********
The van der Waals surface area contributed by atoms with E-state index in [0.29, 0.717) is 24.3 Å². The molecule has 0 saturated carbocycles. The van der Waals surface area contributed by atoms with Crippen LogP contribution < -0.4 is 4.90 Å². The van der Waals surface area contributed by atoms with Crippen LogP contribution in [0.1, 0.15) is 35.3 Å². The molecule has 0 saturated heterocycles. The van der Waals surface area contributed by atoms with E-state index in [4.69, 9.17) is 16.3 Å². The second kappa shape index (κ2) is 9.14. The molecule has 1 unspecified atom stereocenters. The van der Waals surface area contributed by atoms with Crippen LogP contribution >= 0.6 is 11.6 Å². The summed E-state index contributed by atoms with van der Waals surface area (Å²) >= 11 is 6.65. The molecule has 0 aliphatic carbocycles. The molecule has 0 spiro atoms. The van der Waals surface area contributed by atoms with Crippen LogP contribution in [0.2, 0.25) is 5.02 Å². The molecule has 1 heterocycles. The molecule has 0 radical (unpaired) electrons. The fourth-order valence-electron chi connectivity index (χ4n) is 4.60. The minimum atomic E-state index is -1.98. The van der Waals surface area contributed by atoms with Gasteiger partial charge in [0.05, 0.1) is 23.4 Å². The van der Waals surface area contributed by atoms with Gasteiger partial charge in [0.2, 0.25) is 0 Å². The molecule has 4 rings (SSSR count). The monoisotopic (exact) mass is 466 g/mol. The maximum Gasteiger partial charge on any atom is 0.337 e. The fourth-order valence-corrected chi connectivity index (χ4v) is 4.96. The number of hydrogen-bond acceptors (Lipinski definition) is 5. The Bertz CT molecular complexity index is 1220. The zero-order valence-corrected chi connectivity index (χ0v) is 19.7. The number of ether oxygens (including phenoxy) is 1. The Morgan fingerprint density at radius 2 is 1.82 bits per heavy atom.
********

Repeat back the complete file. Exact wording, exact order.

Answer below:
The van der Waals surface area contributed by atoms with E-state index in [0.29, 0.717) is 24.3 Å². The molecule has 0 saturated carbocycles. The van der Waals surface area contributed by atoms with Crippen LogP contribution < -0.4 is 4.90 Å². The van der Waals surface area contributed by atoms with Crippen LogP contribution in [0.1, 0.15) is 35.3 Å². The molecule has 0 saturated heterocycles. The van der Waals surface area contributed by atoms with E-state index in [4.69, 9.17) is 16.3 Å². The second kappa shape index (κ2) is 9.14. The molecule has 1 unspecified atom stereocenters. The van der Waals surface area contributed by atoms with Crippen LogP contribution >= 0.6 is 11.6 Å². The summed E-state index contributed by atoms with van der Waals surface area (Å²) >= 11 is 6.65. The molecule has 0 aliphatic carbocycles. The molecule has 0 spiro atoms. The van der Waals surface area contributed by atoms with Crippen LogP contribution in [0.2, 0.25) is 5.02 Å². The molecule has 1 heterocycles. The molecule has 0 radical (unpaired) electrons. The fourth-order valence-electron chi connectivity index (χ4n) is 4.60. The minimum atomic E-state index is -1.98. The van der Waals surface area contributed by atoms with Gasteiger partial charge in [0.05, 0.1) is 23.4 Å². The van der Waals surface area contributed by atoms with Gasteiger partial charge in [0.2, 0.25) is 0 Å². The molecule has 4 rings (SSSR count). The monoisotopic (exact) mass is 466 g/mol. The maximum Gasteiger partial charge on any atom is 0.337 e. The fourth-order valence-corrected chi connectivity index (χ4v) is 4.96. The number of hydrogen-bond acceptors (Lipinski definition) is 5. The Bertz CT molecular complexity index is 1220. The zero-order valence-corrected chi connectivity index (χ0v) is 19.7. The number of ether oxygens (including phenoxy) is 1. The Morgan fingerprint density at radius 2 is 1.82 bits per heavy atom.